Costas has frontlined many Olympics broadcasts for NBC. They include the Olympics in Seoul in 1988, Barcelona in 1992, Atlanta in 1996, Sydney in 2000, Salt Lake City in 2002, and Athens in 2004. A personal influence on Costas has been legendary ABC Sports broadcaster Jim McKay, who hosted many Olympics for ABC from the sixites to eighties.

In 2001, Costas was hired by HBO to host a 12 week series called On the Record with Bob Costas. On the Record with Bob Costas was similar to the format of the old Later program as they both concentrated on in-depth celebrity interviews. In 2002, Costas began a stint as co-host of HBO's long running series Inside the NFL. In 2005, On the Record with Bob Costas was revamped to become Costas Now, a monthly show that would focus more on sports and air year-round in a 9 p.m. ET/PT time slot. Costas Now is more akin to HBO's Real Sports with Bryant Gumbel.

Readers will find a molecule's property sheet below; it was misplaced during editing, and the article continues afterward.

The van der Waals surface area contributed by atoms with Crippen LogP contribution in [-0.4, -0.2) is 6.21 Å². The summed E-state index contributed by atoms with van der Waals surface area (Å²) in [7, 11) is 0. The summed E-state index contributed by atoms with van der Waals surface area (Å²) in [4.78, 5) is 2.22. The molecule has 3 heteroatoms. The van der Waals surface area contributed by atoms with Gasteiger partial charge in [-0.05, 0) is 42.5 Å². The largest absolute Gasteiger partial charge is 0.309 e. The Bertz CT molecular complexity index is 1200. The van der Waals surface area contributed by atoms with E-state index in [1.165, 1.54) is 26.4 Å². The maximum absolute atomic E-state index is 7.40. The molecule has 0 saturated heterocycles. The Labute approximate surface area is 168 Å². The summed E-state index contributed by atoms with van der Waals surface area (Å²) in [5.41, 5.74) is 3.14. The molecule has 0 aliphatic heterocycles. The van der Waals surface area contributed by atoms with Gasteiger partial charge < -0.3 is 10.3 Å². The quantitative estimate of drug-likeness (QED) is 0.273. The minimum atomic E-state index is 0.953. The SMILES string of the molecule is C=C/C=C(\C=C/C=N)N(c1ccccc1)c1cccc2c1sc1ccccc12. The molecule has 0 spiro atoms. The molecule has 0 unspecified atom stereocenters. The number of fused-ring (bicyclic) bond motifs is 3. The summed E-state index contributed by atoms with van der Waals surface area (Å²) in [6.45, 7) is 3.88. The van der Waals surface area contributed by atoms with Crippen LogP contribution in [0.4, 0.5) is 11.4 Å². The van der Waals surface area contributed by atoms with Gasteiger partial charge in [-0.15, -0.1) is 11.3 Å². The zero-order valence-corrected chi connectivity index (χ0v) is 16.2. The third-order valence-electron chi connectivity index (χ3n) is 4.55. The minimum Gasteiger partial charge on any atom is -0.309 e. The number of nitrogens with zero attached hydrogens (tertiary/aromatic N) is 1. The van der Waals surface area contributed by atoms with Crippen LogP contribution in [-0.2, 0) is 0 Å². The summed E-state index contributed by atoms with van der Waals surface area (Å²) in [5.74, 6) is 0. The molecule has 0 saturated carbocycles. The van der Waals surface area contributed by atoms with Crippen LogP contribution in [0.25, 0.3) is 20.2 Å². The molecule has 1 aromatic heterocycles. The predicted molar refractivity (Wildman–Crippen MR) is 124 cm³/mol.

In June 2005, Costas was named by CNN president, Jonathan Klein, as a regular substitute anchor for Larry King's Larry King Live for one year. Costas, as well as Klein, have said that Costas is not trying out for King's position on a permanent basis. Nancy Grace was also named a regular substitute host for the show. [1]

Beginning in 2006, Costas will be scheduled to return to studio hosting duties on The NFL on NBC, which is returning after a near ten year hiatus. Costas last hosted NFL telecasts for NBC in 1992 before being replaced by the likes of Jim Lampley and Greg Gumbel.

On August 18, 2005, Costas refused to host a Larry King Live episode where the subject was missing teen Natalee Holloway. Costas said he had no hard feelings about the subject, but that he was uncomfortable with it. [2]